Advice to -Advice to seek help if new signs and symptoms and risk factors listed above are noted pay attention for people with a current or past h/o inflammatory bowel disease , psoriasis or uveitis and advice to seek attention if they note symptoms as described above
Psoriatic arthritis offer people with psoriasis annual check for psoriatic arthritis psoriatic arthritis can involve small joints , large jts ( eg knees ) or a combination of both ( it may also involve the axial jts , fingers and toe jts , inflammation of conn tissue between tendons / ligaments and bones ) use a scoring system like Psoriasis Epidemiological Screening Tool ( PEST ) keeping in mind that PEST does not detect axial arthritis or inflammatory back pain.
Urgent referral to rheumatology new onset inflammatory arthritis for SpA assessment dactylitis Enthesitis without any onvious mechanical cause if - it is present in multiple sites OR is persistent - any of the following are also present ○ back pain without apparent mechanical cause ○ present or past h/o uveitis ( same day -ophthalmological ) ○ current or past h/o psoriasis ○ GI or genitourinary infection ○ inflammatory bowel disease first degree relative with SpA or psoriasis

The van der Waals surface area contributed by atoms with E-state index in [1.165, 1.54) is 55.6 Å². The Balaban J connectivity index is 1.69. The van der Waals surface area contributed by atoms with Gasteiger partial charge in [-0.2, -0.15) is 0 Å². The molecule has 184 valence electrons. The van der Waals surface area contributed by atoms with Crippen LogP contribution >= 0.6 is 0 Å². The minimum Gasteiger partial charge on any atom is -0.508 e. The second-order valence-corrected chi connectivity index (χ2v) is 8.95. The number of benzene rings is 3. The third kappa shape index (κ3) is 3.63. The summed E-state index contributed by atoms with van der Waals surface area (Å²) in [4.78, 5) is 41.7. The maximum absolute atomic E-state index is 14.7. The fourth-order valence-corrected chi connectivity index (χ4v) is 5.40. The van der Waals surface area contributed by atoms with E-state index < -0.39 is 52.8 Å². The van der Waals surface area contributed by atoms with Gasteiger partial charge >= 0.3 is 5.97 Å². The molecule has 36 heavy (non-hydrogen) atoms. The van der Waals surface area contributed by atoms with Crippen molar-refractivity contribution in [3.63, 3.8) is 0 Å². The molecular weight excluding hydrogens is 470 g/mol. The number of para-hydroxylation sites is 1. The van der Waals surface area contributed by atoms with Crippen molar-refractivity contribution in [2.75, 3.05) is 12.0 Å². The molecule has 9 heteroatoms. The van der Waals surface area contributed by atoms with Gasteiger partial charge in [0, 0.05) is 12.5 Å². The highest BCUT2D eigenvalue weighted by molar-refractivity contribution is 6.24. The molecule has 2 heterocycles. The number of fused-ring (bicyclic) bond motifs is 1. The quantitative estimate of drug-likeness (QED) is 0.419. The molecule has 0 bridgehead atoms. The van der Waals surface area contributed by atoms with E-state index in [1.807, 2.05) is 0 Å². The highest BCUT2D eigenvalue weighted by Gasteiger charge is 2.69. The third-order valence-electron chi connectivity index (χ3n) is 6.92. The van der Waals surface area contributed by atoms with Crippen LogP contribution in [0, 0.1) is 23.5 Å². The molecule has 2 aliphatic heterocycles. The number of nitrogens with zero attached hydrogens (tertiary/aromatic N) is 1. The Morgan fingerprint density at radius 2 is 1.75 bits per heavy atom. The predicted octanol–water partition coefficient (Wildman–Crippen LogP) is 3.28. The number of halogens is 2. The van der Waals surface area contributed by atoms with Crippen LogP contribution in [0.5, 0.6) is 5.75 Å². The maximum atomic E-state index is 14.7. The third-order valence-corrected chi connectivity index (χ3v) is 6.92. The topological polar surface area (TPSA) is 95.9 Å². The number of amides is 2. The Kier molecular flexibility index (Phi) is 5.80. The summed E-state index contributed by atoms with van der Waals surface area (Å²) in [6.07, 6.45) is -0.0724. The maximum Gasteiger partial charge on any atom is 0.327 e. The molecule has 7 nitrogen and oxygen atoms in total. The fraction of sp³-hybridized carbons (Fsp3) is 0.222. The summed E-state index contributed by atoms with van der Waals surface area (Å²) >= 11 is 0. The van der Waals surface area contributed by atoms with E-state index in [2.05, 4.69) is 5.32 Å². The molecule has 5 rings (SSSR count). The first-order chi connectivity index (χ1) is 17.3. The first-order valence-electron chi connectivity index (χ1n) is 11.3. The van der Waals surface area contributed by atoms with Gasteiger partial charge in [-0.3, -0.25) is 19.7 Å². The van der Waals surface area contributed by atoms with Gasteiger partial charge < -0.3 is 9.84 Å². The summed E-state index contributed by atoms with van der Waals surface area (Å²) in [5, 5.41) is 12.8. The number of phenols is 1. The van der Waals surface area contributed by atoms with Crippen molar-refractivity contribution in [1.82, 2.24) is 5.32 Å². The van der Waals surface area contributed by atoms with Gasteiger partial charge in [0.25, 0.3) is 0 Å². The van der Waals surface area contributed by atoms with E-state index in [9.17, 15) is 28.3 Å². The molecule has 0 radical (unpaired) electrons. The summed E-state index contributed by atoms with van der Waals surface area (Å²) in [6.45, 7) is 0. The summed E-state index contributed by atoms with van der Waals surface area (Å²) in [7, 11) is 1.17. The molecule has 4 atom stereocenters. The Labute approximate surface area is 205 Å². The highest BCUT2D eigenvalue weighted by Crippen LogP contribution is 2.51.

Acute anterior uveitis -if presentation is with eye pain , eye redness , sensitivity to light or blurred vision these people should be evaluated for possible SpA by the ophthalmologist.
Suspected SpA -refer promptly to rheumatology for correct diagnosis and early management-
Early diagnosis and treatment improves outcome . The aim is to reduce symptoms , functional limitations , slow progression, decrease complications & improve QoL. Treatment can include physiotherapy physical therapy , pharmacological agents as NSAIDs , biological DMARDs ,standard DMARDs , steroid injections , targeted synthetic DMARDs and surgery
Differentials –Congenital spinal deformity Degenerative disc disease Herniated disc Lumbar spondylosis Osteoarthritis Muscle pain Spinal stenosis Referred pain Scheuermann’s disease Vertebral infection Cauda equina syndrome Malignancy Diffuse Idiopathic Skeletal Hyperostosis ( severe degenerative thoracic and lumbar spondylosis seen more commonly in diabetics )
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Spondyloarthritis in over 16s: diagnosis and management NICE guideline [NG65]
Published date: Recommendations | Spondyloarthritis in over 16s: diagnosis and management | Guidance | NICE